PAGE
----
CRisk cannot be ruled out. Human studies are lacking, and animal studies are either positive for foetal risk or lacking. Potential benefits of drug administration may justify the potential risk.
DPositive evidence of risk. Investigational or postmarketing data show risk to the foetus. Nevertheless, potential benefits may outweigh the potential risk.
XContraindicated in pregnancy. Studies or postmarketing reports in animals or pregnant women have shown risks, which clearly outweigh any possible benefit to drug administration.
Table 6.  Most commonly used chemotherapy agents in veterinary oncology
Chemotherapy agentFDA classPapich class29Chemotherapy classMechanism of action17Main treatment indications58
PrednisoneCCHormoneInhibits DNA synthesis and induces apoptosisLymphoma, mast cell tumour, plasma cell tumour, brain tumours
CyclophosphamideDCAlkylating agentCovalently binds to DNA and disturbs DNA and RNA synthesisLymphoma, lymphoid leukaemia, carcinomas, sarcomas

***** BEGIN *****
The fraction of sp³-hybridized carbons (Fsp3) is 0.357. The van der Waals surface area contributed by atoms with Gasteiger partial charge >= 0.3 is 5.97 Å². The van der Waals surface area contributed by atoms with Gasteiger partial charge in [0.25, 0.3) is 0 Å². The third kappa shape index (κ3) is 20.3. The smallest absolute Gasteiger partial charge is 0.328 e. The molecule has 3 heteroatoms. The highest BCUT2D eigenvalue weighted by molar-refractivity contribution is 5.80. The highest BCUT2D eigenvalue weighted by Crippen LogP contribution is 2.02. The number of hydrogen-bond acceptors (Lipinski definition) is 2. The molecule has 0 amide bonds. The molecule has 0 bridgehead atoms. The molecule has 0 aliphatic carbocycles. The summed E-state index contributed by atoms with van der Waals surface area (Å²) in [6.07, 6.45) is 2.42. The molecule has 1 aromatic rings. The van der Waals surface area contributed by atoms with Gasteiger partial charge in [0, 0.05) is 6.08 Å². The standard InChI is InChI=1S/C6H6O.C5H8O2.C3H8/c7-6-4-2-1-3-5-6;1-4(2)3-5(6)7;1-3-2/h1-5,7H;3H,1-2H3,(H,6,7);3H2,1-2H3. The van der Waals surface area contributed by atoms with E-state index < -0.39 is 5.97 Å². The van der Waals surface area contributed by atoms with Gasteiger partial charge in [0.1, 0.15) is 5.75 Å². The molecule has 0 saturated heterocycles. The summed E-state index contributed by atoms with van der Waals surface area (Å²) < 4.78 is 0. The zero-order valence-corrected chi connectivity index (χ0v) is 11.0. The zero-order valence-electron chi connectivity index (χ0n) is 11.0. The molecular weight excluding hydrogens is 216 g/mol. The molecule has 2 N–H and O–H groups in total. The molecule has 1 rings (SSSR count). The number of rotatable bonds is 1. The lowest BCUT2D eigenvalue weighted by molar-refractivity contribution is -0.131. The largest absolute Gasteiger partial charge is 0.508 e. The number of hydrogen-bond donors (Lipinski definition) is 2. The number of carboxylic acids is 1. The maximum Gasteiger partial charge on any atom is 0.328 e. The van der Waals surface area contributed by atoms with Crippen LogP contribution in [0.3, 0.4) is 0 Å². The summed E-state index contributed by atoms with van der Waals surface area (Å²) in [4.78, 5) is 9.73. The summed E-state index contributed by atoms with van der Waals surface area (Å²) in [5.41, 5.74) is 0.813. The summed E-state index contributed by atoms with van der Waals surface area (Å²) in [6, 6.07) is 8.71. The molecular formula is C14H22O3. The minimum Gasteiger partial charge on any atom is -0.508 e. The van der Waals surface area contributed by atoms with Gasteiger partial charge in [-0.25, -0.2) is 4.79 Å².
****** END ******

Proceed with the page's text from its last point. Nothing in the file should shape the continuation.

MechlorethamineD Alkylating agentSee cyclophosphamideLymphoma
ProcarbazineD Alkylating agentSee cyclophosphamideLymphoma
DacarbazineC Alkylating agentSee cyclophosphamideLymphoma, melanoma, sarcomas
ChlorambucilDCAlkylating agentSee cyclophosphamideLow grade lymphoma, chronic leukaemia
MelphalanD Alkylating agentSee cyclophosphamideMultiple myeloma
LomustineD Alkylating agentSee cyclophosphamideMast cell tumour, lymphoma, brain tumours, histiocytic sarcoma
MethotrexateX AntimetaboliteFolic acid antagonistLymphoma
CytarabineD AntimetabolitePyrimidine antagonistLeukaemia, lymphoma
5-FluorouracilD AntimetabolitePyrimidine antagonistCarcinomas, sarcomas
DoxorubicinDCAntracycline antibioticInhibition of topoisomerase II, intercalates to DNA and inhibits its synthesis, oxidation because of free radicalsLymphoma, leukaemia, haemangiosarcoma, other sarcomas and carcinomas